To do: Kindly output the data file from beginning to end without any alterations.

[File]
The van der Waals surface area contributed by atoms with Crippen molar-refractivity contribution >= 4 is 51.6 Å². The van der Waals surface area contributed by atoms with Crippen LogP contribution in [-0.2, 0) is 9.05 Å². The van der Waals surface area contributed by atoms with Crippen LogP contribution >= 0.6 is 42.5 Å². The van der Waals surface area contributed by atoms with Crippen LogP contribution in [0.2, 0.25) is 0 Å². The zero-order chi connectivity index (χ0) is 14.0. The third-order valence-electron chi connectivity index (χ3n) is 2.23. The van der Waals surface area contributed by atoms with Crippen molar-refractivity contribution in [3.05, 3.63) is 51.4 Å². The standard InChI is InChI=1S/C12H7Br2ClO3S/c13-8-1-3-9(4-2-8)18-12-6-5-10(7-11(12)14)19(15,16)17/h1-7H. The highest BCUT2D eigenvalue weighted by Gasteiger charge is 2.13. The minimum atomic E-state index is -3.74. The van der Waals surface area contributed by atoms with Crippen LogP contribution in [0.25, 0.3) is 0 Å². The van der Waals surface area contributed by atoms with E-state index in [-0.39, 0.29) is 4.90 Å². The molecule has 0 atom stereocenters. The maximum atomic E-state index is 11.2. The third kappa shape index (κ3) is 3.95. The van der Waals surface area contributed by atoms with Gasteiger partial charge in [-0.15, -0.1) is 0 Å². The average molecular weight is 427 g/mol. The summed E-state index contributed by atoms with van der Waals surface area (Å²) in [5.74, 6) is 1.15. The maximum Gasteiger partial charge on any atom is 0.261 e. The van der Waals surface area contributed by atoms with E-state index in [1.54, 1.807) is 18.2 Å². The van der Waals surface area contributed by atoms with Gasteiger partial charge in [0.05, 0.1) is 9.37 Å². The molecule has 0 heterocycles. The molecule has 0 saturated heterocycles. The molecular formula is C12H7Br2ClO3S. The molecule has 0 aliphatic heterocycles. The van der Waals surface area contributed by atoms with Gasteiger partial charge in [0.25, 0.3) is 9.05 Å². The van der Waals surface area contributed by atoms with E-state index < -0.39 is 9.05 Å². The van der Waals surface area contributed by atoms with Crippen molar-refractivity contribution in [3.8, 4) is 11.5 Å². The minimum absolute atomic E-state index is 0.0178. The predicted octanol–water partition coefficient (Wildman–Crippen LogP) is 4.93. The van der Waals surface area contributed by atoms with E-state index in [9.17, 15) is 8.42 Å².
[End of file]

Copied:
The van der Waals surface area contributed by atoms with Crippen molar-refractivity contribution >= 4 is 51.6 Å². The van der Waals surface area contributed by atoms with Crippen LogP contribution in [-0.2, 0) is 9.05 Å². The van der Waals surface area contributed by atoms with Crippen LogP contribution >= 0.6 is 42.5 Å². The van der Waals surface area contributed by atoms with Crippen LogP contribution in [0.2, 0.25) is 0 Å². The zero-order chi connectivity index (χ0) is 14.0. The third-order valence-electron chi connectivity index (χ3n) is 2.23. The van der Waals surface area contributed by atoms with Crippen molar-refractivity contribution in [3.05, 3.63) is 51.4 Å². The standard InChI is InChI=1S/C12H7Br2ClO3S/c13-8-1-3-9(4-2-8)18-12-6-5-10(7-11(12)14)19(15,16)17/h1-7H. The highest BCUT2D eigenvalue weighted by Gasteiger charge is 2.13. The minimum atomic E-state index is -3.74. The van der Waals surface area contributed by atoms with Crippen LogP contribution in [0.25, 0.3) is 0 Å². The van der Waals surface area contributed by atoms with E-state index in [-0.39, 0.29) is 4.90 Å². The molecule has 0 atom stereocenters. The maximum atomic E-state index is 11.2. The third kappa shape index (κ3) is 3.95. The van der Waals surface area contributed by atoms with Gasteiger partial charge in [-0.15, -0.1) is 0 Å². The average molecular weight is 427 g/mol. The summed E-state index contributed by atoms with van der Waals surface area (Å²) in [5.74, 6) is 1.15. The maximum Gasteiger partial charge on any atom is 0.261 e. The van der Waals surface area contributed by atoms with E-state index in [1.54, 1.807) is 18.2 Å². The van der Waals surface area contributed by atoms with Gasteiger partial charge in [0.05, 0.1) is 9.37 Å². The molecule has 0 heterocycles. The molecule has 0 saturated heterocycles. The molecular formula is C12H7Br2ClO3S. The molecule has 0 aliphatic heterocycles. The van der Waals surface area contributed by atoms with Gasteiger partial charge in [0.25, 0.3) is 9.05 Å². The van der Waals surface area contributed by atoms with E-state index < -0.39 is 9.05 Å². The van der Waals surface area contributed by atoms with Crippen molar-refractivity contribution in [3.8, 4) is 11.5 Å². The minimum absolute atomic E-state index is 0.0178. The predicted octanol–water partition coefficient (Wildman–Crippen LogP) is 4.93. The van der Waals surface area contributed by atoms with E-state index in [9.17, 15) is 8.42 Å².